The narrative is divided between two time periods, the first following Ernest as he leaves China and arrives in the USA at the dawn of the twentieth century, and the second in the early 1960s when he is elderly and his wife, Gracie, is suffering from dementia. There’s an element of suspense that is artfully played as we follow both narratives, trying to untangle whether the woman that becomes “Gracie” is Maisie, Fahn, or some third person.
But Ford’s greatest strength is in bringing historical Seattle home to us. The characters are competently turned, but it’s setting that drives this book, just as it did his last one. Ernest lands in the city’s most notorious area at the time, a place just south of downtown known as the Tenderloin:
He had never once been near the mysterious part of Seattle that lay south of Yesler Way, a street better known as the Deadline. His teachers had talked for years about sewer rats that plagued the area, and rattlesnakes, and about the wolves that prowled the White Chapel District, waiting to sink their teeth into the good people of Seattle, which a local song had dubbed the Peerless City. Ernest had imagined lanky, sinuous creatures with sharp claws and tangles of mangy fur, but as he looked out at the avenue, all he saw were signs for dance halls and saloons.
Ernest’s years at the brothel prove to be the best of his young life, primarily because the rest of it was so much worse. Every time a rosy glow starts to form around the brothel and the condition of the women that work there, Ford injects an incident that is stark and horrible to remind us that trafficking in human beings and their most intimate acts is criminal and should never be condoned. Miss Flora is a relatively benign madam because it is better for business, not because of any sentimentality toward the women she employs. This comes to us all the more starkly when her own daughter’s virginity is raffled off to the highest bidder.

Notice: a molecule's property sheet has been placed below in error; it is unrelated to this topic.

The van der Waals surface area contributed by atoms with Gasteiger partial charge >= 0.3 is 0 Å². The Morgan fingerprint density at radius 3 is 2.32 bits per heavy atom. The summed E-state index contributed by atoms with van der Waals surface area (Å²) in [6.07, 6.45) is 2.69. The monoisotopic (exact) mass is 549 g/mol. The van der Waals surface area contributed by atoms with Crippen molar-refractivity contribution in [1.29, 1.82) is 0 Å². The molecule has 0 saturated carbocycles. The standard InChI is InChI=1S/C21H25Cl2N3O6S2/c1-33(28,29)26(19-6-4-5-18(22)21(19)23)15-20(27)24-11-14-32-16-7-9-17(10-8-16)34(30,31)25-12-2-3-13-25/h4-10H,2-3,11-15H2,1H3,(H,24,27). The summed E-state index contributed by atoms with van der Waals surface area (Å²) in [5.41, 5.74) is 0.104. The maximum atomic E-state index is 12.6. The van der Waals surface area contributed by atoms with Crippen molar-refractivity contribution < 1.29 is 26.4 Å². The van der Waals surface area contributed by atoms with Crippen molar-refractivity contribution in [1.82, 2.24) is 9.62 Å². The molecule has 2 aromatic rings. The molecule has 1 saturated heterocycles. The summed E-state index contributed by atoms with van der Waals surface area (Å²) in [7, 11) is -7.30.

All told, this is good fiction, poignant, warm, and moving. Two things give me pause: the ending seems a little far-fetched, and the depiction of the suffragists, who are some of my greatest heroes, is so hostile that it borders on the misogynistic. However, the latter is peripheral to the main story, winking in and out briefly, and overall this novel is an appealing read. It will particularly appeal to Seattleites and to Asian-Americans.
I recommend this book to you, with the above caveats, and it for sale to the public today.
The Mercy of the Tide is Keith Rosson’s debut novel, and it’s a strong one. Set in a tiny, depressed town on the Oregon Coast during the Reagan Administration, things start out dark, and they’re about to get a whole lot darker. Thank you, Net Galley and Meerkat Press for the DRC, which I received free of charge for this honest review. This book will be for sale February 21, 2017, and those that love good fiction with a working class perspective will want a copy.
The tiny town of Riptide, Oregon is knee deep in grief. A recent head-on collision claimed the lives of Melissa Finster, mother of Sam and Trina, and June Dobbs, the town’s beloved librarian and wife of Sheriff Dave Dobbs. The blow has left everyone reeling and on edge.
Someone else is missing Melissa too, though he can’t say so. Deputy Nick Hayslip–a Vietnam veteran who has no patience for the madness associated with that category, a vet who figures that you go home when the war is over, you put on your clothes and go to work and therapy is for losers–is coming unstuck. Nobody knows about his past with Melissa, and he finds terrible ways to keep her memory alive.